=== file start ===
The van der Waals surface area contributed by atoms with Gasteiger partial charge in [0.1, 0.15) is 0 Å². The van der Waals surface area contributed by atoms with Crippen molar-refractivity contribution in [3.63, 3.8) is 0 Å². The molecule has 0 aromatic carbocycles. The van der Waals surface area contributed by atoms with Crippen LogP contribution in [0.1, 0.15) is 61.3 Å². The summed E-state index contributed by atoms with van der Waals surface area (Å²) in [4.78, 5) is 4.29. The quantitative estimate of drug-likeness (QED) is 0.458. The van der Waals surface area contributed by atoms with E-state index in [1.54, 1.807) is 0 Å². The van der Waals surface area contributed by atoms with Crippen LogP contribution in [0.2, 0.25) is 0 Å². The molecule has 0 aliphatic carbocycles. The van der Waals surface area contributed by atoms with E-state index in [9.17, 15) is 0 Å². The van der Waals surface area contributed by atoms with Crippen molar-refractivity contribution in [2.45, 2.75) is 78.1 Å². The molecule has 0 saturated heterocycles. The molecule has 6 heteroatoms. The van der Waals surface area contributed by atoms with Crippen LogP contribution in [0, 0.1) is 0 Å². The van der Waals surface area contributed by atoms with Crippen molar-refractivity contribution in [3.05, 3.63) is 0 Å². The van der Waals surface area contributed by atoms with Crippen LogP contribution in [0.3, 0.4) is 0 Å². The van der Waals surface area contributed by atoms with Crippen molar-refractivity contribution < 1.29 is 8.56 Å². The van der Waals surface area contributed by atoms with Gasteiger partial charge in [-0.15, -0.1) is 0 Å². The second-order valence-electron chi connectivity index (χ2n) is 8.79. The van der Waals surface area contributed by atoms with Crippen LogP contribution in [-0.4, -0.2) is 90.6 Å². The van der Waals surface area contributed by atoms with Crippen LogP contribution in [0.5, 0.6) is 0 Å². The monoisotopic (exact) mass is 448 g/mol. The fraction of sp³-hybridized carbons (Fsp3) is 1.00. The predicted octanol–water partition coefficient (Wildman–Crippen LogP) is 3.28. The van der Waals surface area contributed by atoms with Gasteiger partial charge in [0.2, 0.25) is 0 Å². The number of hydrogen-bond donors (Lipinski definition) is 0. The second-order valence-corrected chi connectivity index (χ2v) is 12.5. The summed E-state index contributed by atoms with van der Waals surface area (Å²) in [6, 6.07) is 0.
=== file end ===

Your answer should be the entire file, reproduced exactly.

The van der Waals surface area contributed by atoms with Gasteiger partial charge in [0.1, 0.15) is 0 Å². The van der Waals surface area contributed by atoms with Crippen molar-refractivity contribution in [3.63, 3.8) is 0 Å². The molecule has 0 aromatic carbocycles. The van der Waals surface area contributed by atoms with Crippen LogP contribution in [0.1, 0.15) is 61.3 Å². The summed E-state index contributed by atoms with van der Waals surface area (Å²) in [4.78, 5) is 4.29. The quantitative estimate of drug-likeness (QED) is 0.458. The van der Waals surface area contributed by atoms with E-state index in [1.54, 1.807) is 0 Å². The van der Waals surface area contributed by atoms with Crippen LogP contribution in [0.2, 0.25) is 0 Å². The molecule has 0 aliphatic carbocycles. The van der Waals surface area contributed by atoms with E-state index in [9.17, 15) is 0 Å². The van der Waals surface area contributed by atoms with Crippen molar-refractivity contribution in [2.45, 2.75) is 78.1 Å². The molecule has 0 saturated heterocycles. The molecule has 6 heteroatoms. The van der Waals surface area contributed by atoms with Crippen LogP contribution in [0, 0.1) is 0 Å². The van der Waals surface area contributed by atoms with Crippen molar-refractivity contribution in [3.05, 3.63) is 0 Å². The van der Waals surface area contributed by atoms with Crippen LogP contribution in [0.3, 0.4) is 0 Å². The van der Waals surface area contributed by atoms with Crippen molar-refractivity contribution < 1.29 is 8.56 Å². The van der Waals surface area contributed by atoms with Gasteiger partial charge in [-0.15, -0.1) is 0 Å². The second-order valence-electron chi connectivity index (χ2n) is 8.79. The van der Waals surface area contributed by atoms with Crippen LogP contribution in [-0.4, -0.2) is 90.6 Å². The van der Waals surface area contributed by atoms with Crippen LogP contribution in [0.5, 0.6) is 0 Å². The monoisotopic (exact) mass is 448 g/mol. The fraction of sp³-hybridized carbons (Fsp3) is 1.00. The predicted octanol–water partition coefficient (Wildman–Crippen LogP) is 3.28. The van der Waals surface area contributed by atoms with Gasteiger partial charge in [0.2, 0.25) is 0 Å². The number of hydrogen-bond donors (Lipinski definition) is 0. The second-order valence-corrected chi connectivity index (χ2v) is 12.5. The summed E-state index contributed by atoms with van der Waals surface area (Å²) in [6, 6.07) is 0.